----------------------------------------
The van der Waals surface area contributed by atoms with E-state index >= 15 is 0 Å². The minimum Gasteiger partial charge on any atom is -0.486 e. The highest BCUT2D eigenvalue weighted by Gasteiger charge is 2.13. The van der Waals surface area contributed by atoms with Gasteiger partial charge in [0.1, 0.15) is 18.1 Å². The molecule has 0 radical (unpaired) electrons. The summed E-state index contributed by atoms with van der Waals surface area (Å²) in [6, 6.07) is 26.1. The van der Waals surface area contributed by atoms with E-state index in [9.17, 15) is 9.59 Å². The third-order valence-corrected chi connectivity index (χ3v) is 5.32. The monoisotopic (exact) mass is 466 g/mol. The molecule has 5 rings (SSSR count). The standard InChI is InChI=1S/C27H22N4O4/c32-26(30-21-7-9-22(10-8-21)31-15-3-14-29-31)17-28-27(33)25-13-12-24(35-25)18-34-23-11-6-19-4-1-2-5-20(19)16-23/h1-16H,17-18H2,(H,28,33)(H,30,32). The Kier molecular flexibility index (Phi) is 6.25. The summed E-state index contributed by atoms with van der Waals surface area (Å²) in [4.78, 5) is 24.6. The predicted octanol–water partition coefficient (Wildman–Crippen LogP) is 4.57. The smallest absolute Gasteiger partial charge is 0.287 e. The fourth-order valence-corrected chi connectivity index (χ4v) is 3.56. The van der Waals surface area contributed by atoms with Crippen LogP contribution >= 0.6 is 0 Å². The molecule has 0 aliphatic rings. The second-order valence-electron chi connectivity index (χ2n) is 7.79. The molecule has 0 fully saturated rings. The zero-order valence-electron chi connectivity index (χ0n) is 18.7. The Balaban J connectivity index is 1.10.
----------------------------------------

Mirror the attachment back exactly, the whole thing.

The van der Waals surface area contributed by atoms with E-state index >= 15 is 0 Å². The minimum Gasteiger partial charge on any atom is -0.486 e. The highest BCUT2D eigenvalue weighted by Gasteiger charge is 2.13. The van der Waals surface area contributed by atoms with Gasteiger partial charge in [0.1, 0.15) is 18.1 Å². The molecule has 0 radical (unpaired) electrons. The summed E-state index contributed by atoms with van der Waals surface area (Å²) in [6, 6.07) is 26.1. The van der Waals surface area contributed by atoms with E-state index in [9.17, 15) is 9.59 Å². The third-order valence-corrected chi connectivity index (χ3v) is 5.32. The monoisotopic (exact) mass is 466 g/mol. The molecule has 5 rings (SSSR count). The standard InChI is InChI=1S/C27H22N4O4/c32-26(30-21-7-9-22(10-8-21)31-15-3-14-29-31)17-28-27(33)25-13-12-24(35-25)18-34-23-11-6-19-4-1-2-5-20(19)16-23/h1-16H,17-18H2,(H,28,33)(H,30,32). The Kier molecular flexibility index (Phi) is 6.25. The summed E-state index contributed by atoms with van der Waals surface area (Å²) in [4.78, 5) is 24.6. The predicted octanol–water partition coefficient (Wildman–Crippen LogP) is 4.57. The smallest absolute Gasteiger partial charge is 0.287 e. The fourth-order valence-corrected chi connectivity index (χ4v) is 3.56. The van der Waals surface area contributed by atoms with Crippen LogP contribution >= 0.6 is 0 Å². The molecule has 0 aliphatic rings. The second-order valence-electron chi connectivity index (χ2n) is 7.79. The molecule has 0 fully saturated rings. The zero-order valence-electron chi connectivity index (χ0n) is 18.7. The Balaban J connectivity index is 1.10.